It’s the middle of the week, and we’re sure career-seekers and employees out there are looking for some sensible discussion on the topics that hit home. How about our latest editorial series, then? You’d love to join us? Hop in!
What we have for everyone today is something that’s not always discussed outside of the company guidelines and conduct manuals. We always hear about what the workplace should be in these rapidly-changing times. Let’s try to see what the workplace is NOT, so we can understand both sides of it.
- IT’S NOT A PLACE TO HANG OUT.
From the word itself, the workplace is a “place of work”. It is where work objectives are accomplished in order to deliver the results required by the organization to achieve its goals. By naming it the workplace, we imply that its primary use is work-related.
When the workplace is used for recreational purposes, or for socialization outside of the normal employee engagement activities and natural human interactions, its purpose is ignored. It becomes a place where little work is done and much time is spent engaging in leisurely and amusement activities either alone or with colleagues. This, obviously, negatively impacts productivity and undermines time-bound plans and strategies laid out by any organization.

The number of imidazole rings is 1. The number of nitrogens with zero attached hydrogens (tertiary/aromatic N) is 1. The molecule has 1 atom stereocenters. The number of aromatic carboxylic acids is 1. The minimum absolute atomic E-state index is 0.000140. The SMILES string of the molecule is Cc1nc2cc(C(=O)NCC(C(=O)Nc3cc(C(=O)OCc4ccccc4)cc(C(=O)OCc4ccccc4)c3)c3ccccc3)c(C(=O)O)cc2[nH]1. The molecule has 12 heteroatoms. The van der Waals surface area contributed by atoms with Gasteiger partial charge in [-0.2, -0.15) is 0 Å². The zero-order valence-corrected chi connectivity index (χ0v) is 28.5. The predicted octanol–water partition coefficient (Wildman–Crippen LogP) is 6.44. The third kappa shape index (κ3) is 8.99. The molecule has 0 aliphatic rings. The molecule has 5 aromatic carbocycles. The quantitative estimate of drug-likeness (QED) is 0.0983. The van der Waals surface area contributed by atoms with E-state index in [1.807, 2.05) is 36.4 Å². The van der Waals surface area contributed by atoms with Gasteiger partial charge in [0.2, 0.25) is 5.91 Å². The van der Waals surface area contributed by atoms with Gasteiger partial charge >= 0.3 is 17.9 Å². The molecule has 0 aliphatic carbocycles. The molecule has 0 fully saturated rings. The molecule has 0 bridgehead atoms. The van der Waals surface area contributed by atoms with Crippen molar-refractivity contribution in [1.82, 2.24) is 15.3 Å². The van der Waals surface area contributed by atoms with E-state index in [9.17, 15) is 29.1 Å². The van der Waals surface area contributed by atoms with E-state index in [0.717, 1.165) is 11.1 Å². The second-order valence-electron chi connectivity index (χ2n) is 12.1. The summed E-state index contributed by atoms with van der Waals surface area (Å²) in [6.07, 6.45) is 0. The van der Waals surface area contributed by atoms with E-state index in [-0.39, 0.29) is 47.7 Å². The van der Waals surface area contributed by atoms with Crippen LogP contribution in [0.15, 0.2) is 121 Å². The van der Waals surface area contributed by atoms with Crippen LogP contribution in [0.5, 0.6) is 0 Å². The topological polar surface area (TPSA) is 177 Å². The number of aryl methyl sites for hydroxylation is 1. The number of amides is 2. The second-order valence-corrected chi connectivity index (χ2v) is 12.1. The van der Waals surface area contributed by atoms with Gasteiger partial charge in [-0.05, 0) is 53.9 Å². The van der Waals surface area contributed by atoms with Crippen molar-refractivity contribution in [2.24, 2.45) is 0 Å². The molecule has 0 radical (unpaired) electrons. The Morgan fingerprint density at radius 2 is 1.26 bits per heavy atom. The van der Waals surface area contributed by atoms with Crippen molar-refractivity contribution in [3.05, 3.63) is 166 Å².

The root cause of the problem of bringing leisure and amusement to work is that there is not enough opportunity for that outside the office. That could be due to difficulties with prioritizing and managing the use of time, as well not having enough time left after work.
So what can be done to ensure that the workplace remains a place for work? Work-life balance must be present. When there is enough leisure and amusement outside the office, there will be no craving when it’s time for work. If the job doesn’t offer enough work-life balance, that issue can be discussed with direct superiors and with human resources.
At the end of the day, there’s always a way to address burnout without having to sacrifice workplace productivity. Balance is the key.